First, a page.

In 2015, listeriosis affected about 2,200 people causing 270 deaths - the highest number ever reported in the European Union.
The proportion of cases in the over 64 age group steadily increased from 56% in 2008 to 64% in 2015. Additionally, in this period, the number of reported cases and their proportion has almost doubled in those over 84 years.
‘The number of cases of salmonellosis, the second most commonly reported foodborne disease in the EU, increased slightly - from 92,007 in 2014 to 94,625 in 2015.’
"It is concerning that there continues to be an increasing trend of Listeria cases which mostly occur in the elderly population. ECDC is working together with Member States to enhance surveillance for food- and waterborne diseases, starting with Listeria, as earlier detection of relevant clusters and outbreaks can help prevent further cases," said Mike Catchpole, Chief Scientist at ECDC. "This is a public health threat that can and needs to be addressed", he added.
Dr. Marta Hugas, Head of Biological Hazards and Contaminants at EFSA, said: "Listeria seldom exceeded the legal safety limits in ready-to-eat foods, the most common foodborne source of human infections. However, it is important that consumers follow manufacturers' storage instructions and the guidelines given by national authorities on the consumption of foods."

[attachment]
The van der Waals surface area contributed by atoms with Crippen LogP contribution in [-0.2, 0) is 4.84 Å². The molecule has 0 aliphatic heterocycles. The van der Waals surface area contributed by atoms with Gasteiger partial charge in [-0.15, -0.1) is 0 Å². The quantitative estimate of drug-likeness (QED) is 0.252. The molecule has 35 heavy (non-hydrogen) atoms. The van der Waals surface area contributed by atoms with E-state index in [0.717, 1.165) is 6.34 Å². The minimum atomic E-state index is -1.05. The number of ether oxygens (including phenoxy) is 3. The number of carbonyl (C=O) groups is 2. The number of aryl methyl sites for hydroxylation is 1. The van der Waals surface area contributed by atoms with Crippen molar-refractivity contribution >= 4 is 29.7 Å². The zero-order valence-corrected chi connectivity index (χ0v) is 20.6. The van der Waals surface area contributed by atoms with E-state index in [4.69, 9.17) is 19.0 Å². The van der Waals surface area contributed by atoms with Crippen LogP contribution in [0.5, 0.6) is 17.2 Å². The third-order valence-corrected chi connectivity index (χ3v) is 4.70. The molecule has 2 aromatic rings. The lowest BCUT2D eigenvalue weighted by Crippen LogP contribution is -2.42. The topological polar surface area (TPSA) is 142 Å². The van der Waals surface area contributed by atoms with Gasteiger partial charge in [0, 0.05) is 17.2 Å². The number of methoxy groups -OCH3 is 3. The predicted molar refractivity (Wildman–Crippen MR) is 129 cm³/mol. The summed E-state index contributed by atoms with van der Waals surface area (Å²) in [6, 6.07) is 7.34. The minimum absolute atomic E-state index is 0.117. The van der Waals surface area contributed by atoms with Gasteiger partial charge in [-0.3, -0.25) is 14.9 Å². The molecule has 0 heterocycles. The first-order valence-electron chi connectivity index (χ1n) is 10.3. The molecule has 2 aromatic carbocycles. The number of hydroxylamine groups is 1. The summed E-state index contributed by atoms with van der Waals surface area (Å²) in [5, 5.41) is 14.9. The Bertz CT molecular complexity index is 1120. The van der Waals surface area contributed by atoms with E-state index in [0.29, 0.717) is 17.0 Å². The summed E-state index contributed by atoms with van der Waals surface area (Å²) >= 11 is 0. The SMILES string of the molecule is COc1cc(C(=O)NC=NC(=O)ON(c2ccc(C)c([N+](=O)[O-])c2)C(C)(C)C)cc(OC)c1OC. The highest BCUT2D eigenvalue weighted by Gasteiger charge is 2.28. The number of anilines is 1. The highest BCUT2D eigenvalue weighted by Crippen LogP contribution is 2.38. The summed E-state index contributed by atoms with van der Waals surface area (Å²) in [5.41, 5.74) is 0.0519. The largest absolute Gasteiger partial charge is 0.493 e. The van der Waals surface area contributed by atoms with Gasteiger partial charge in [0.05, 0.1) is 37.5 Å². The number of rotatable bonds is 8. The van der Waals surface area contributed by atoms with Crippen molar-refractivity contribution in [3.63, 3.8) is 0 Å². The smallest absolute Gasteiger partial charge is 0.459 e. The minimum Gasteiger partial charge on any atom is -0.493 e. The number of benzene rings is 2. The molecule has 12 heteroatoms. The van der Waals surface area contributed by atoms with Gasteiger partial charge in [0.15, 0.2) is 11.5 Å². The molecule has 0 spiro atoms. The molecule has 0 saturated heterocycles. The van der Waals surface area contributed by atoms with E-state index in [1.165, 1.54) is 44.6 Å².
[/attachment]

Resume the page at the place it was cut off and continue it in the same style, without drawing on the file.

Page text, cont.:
In 2015, there were 229,213 reported cases of Campylobacteriosis. This disease remains the most commonly reported foodborne disease in the EU, showing an upward trend since 2008. Campylobacter is mostly found in chickens and chicken meat.
The number of cases of salmonellosis, the second most commonly reported foodborne disease in the EU, increased slightly - from 92,007 in 2014 to 94,625 in 2015. The increase observed in the past two years is partly due to improvements in surveillance and better diagnostic methods. However, the long-term trend is still declining and most Member States met their Salmonella reduction targets for poultry populations.
Salmonella is mainly found in meat (poultry) intended to be cooked before consumption.
There were 4,362 reported foodborne outbreaks in 2015. The most common cause of outbreaks was Salmonella associated with consumption of eggs. However, the number of Salmonella outbreaks has fallen by 41 % since 2010.